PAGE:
Rare dolphin-whale hybrid spotted near Hawaii

  • Rare dolphin-whale hybrid spotted near Hawaii

Rare dolphin-whale hybrid spotted near Hawaii

They spotted a rare - possibly one-of-a-kind - whale-dolphin hybrid off the coast of Kaua'i while studying marine species there. Genetic analysis revealed that his father is cropnosis Dolphin (Steno bredanensis), and mother - melon-headed whale, or Dolphin (Peponocephala electra), which belongs to the cetaceans.

The animal, which was first spotted off the island of Kauai in August 2017, appears to be the first record of a hybrid involving either species.

However, he's not he first dolphin hybrid from the wild, with researchers noting he was the third known case of the Delphinidae family partnering up outside their species.

"We had the photos and suspected it was a hybrid from morphological characteristics intermediate between species", project leader Robin Baird, a biologist, explains to Garden Island. Researchers believe a melon-headed whale was the mother of the hybrid.

Regardless, it's discovery caught scientists off guard since melon-headed whales don't typically swim in the waters off of Hawaii.

To investigate their suspicions that they encountered a hybrid, scientists took a biopsy sample from the animal to analyze its genetics.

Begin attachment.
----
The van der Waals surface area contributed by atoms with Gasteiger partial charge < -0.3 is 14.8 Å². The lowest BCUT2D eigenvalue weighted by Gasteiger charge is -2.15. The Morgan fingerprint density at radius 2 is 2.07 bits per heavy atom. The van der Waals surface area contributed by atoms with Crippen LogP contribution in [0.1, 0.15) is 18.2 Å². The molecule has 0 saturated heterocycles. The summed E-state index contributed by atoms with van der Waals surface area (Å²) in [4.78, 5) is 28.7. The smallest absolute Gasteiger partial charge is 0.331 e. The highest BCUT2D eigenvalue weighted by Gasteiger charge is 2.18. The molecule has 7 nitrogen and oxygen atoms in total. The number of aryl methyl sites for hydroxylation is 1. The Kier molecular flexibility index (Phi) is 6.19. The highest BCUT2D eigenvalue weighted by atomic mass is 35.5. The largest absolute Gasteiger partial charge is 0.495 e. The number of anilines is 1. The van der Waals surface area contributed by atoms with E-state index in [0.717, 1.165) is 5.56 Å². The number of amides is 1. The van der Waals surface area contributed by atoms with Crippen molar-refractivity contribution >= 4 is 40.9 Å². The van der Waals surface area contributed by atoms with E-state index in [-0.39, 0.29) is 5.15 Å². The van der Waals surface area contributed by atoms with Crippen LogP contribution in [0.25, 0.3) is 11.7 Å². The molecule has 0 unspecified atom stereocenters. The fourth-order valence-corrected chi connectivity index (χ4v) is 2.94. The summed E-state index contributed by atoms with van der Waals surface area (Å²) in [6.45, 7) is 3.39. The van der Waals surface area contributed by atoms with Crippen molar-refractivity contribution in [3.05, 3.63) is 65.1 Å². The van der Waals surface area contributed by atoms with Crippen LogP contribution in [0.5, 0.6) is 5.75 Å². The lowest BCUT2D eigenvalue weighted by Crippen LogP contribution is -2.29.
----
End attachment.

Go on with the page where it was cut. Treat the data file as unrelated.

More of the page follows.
The hybrid had a typical melon-headed whale's dorsal fin shape and dorsal cape, but it was also blotchy in pigmentation and had a sloping forehead, more reminiscent of a rough-toothed dolphin. There's still limited information on the Hawaiian populations of the two species involved, so further studies are necessary to determine whether this played a role in the hybrid's birth.

'This is the first known hybrid between these two species'.

The marine mammal monitoring program, funded by the US Navy, first spotted the animal in August 2017.

'I always thought they were out there in the wild existing - it only makes sense, ' he said.

Four years later, Keikaimalu was born at Hawaii's Sea Life Park in Hawaii, the result of "an unplanned union" between a false killer whale and an Atlantic bottlenose dolphin, according to the Chicago Tribune.

"To know she has cousins out there in the ocean is an unbelievable thing to know".

The male hybrid presents an opportunity to look for others.

Hybrids generally occur when there's a decline in the population in one of the parental species, so scientists will be looking out for such a decline.

The hybrid was only traveling with one companion - a melon-headed whale.

"To know she has cousins out there in the ocean is an wonderful thing to know", said Sea Life park curator Jeff Pawloski in response to the new discovery, which he said was proof of the "genetic diversity of the ocean".

Scientists do not know how old the hybrid is, but believe it is close to adult age.